Whenever I hear the term strike action I just think workshy lazy bastards, accept it or fuck off. The Post Office and British Airways, in my opinion, have soiled the term, with dole offices & teachers finally wringing it's neck more recently. So many people have been impacted by job losses and certainly the fear of being laid off, cutbacks and pay freezes these last couple of years I wonder if anyone can find sympathy for the trolley dollys? Thomas Cook share price is in the shit, 25% of what it should be, they need to unload some dead weight. Yes, I know you aren't highly paid bankers who caused the issue, however the Smiths family who've saved all year aren't guilty of that either.
  • The B.
    I kind of agree, unions were formed to stop staff being abused, some now seem to now believe that their sole existence is to fleece the employer for everything they're worth (RMT, I'm looking specifically at you here).
  • Ownbossmakegbgreat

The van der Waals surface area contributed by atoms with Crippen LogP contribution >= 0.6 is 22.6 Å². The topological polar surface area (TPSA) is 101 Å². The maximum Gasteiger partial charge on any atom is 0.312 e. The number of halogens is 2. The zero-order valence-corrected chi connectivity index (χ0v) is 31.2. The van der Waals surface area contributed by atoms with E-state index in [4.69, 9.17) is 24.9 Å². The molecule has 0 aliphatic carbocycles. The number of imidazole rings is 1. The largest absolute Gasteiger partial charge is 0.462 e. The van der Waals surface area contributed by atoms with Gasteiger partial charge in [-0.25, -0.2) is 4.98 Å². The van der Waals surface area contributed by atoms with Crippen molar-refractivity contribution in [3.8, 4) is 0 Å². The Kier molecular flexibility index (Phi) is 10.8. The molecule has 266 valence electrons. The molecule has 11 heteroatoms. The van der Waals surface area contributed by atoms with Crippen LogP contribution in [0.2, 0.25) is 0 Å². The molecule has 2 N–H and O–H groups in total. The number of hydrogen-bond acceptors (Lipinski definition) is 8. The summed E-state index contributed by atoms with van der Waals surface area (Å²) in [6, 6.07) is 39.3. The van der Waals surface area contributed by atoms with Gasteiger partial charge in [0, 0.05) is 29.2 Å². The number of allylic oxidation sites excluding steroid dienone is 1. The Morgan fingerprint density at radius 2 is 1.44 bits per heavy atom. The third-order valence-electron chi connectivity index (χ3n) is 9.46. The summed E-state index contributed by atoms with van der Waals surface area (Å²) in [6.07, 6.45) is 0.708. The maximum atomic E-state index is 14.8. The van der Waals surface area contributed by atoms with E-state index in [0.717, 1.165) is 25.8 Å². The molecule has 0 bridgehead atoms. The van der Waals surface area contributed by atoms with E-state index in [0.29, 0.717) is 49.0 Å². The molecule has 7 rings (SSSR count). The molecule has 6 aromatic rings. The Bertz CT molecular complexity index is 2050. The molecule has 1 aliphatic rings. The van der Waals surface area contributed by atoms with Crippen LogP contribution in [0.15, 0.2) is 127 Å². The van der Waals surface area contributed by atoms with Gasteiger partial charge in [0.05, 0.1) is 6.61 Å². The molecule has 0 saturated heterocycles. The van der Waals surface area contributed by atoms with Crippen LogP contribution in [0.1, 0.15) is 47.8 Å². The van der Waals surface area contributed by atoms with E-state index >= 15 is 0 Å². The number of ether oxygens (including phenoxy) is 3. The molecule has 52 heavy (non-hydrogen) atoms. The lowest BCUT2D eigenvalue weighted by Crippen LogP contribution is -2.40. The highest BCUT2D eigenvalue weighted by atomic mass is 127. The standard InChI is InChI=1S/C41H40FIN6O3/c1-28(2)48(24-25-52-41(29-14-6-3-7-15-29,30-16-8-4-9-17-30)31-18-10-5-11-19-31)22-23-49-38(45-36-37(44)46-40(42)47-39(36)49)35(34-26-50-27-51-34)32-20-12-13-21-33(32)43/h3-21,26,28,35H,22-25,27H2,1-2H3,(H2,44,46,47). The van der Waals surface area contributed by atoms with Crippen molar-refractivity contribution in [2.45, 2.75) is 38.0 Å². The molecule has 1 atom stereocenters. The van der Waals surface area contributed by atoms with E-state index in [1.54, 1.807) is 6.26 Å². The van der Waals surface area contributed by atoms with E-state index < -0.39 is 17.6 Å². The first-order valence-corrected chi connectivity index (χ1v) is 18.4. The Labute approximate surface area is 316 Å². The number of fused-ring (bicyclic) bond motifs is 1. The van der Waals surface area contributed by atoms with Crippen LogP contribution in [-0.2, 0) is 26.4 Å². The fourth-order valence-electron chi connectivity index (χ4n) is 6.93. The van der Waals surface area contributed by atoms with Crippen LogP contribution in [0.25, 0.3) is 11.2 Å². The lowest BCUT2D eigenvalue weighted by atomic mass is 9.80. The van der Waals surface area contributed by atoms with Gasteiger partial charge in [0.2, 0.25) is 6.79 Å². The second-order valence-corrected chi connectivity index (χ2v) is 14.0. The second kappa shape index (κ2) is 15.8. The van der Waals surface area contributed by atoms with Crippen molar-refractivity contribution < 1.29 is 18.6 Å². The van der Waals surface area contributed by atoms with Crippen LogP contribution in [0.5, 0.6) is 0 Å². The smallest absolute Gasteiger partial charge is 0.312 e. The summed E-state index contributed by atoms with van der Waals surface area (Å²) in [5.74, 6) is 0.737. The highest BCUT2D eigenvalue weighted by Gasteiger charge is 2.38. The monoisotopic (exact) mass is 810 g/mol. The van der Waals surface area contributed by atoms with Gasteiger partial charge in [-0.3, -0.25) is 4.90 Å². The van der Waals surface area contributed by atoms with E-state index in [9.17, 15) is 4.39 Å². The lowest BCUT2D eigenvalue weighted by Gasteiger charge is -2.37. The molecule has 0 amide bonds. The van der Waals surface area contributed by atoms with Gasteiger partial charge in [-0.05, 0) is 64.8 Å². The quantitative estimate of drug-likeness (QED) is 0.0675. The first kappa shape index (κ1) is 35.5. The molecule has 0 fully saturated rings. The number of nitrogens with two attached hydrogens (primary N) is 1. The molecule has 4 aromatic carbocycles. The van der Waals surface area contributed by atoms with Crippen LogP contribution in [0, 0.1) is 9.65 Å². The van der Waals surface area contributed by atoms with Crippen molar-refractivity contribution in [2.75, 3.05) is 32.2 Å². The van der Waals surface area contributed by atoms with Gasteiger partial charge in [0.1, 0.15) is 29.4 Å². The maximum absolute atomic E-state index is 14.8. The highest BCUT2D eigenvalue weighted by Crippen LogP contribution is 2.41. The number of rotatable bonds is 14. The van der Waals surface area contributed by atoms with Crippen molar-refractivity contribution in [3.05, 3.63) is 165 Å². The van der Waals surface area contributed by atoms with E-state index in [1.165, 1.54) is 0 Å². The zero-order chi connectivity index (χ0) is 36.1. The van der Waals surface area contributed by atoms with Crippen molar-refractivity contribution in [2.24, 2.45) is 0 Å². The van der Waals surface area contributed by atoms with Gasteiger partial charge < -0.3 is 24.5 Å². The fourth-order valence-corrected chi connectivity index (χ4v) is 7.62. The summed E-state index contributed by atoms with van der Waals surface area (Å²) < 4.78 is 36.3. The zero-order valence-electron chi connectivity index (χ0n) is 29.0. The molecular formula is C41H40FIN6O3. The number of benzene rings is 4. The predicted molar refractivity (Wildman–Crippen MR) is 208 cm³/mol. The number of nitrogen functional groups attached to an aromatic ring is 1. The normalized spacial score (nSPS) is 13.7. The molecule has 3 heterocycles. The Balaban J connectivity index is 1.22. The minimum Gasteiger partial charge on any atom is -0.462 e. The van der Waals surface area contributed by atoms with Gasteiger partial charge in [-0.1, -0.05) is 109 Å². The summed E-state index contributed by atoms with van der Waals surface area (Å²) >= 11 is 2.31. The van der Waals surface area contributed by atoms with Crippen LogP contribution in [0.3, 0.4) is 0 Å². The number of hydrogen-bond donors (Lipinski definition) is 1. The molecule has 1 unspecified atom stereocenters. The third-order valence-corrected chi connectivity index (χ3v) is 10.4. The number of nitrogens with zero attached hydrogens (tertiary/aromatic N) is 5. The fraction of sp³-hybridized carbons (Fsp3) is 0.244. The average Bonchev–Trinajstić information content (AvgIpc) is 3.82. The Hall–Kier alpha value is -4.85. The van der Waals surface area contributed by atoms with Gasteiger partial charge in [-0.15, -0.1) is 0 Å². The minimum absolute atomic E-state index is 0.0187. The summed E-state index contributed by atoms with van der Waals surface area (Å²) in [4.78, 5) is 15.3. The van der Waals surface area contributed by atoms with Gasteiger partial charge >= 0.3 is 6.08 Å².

The bosses of UNITE are worried they might loose many of their 1300 members from Thomas Cook Airlines, this might either lead to a drop in their beefy salary or need to increase union member fees. They make out that the company is in a healthy state by stating the company profit but dont tell you the balance sheet shows a £900m loss. They also state the average salary of the air crew but dont tell you that these employees pay a fraction of the income tax of the normal employee, as the hours they work in the air is classified as out of the country and has a far lower tax applied. So they are not so lowly paid as portraid. The company is offering two weeks redundancy pay for each year of service which the union say is derogitary .......... get real the majority of people being made redundant from small to medium sized private companies only get One week per year service. The offer is double the minimum and in the current world econimic climate I would recommend staff to accept the company offer. It is always a sad day when a company makes employees redundant and is never done lightly but is done fore the company to live on for hopefully better days ahead. The management must also have a good look at themselves to see if their performance and pay is justified in acordance to the company results and act accordingly. Case closed.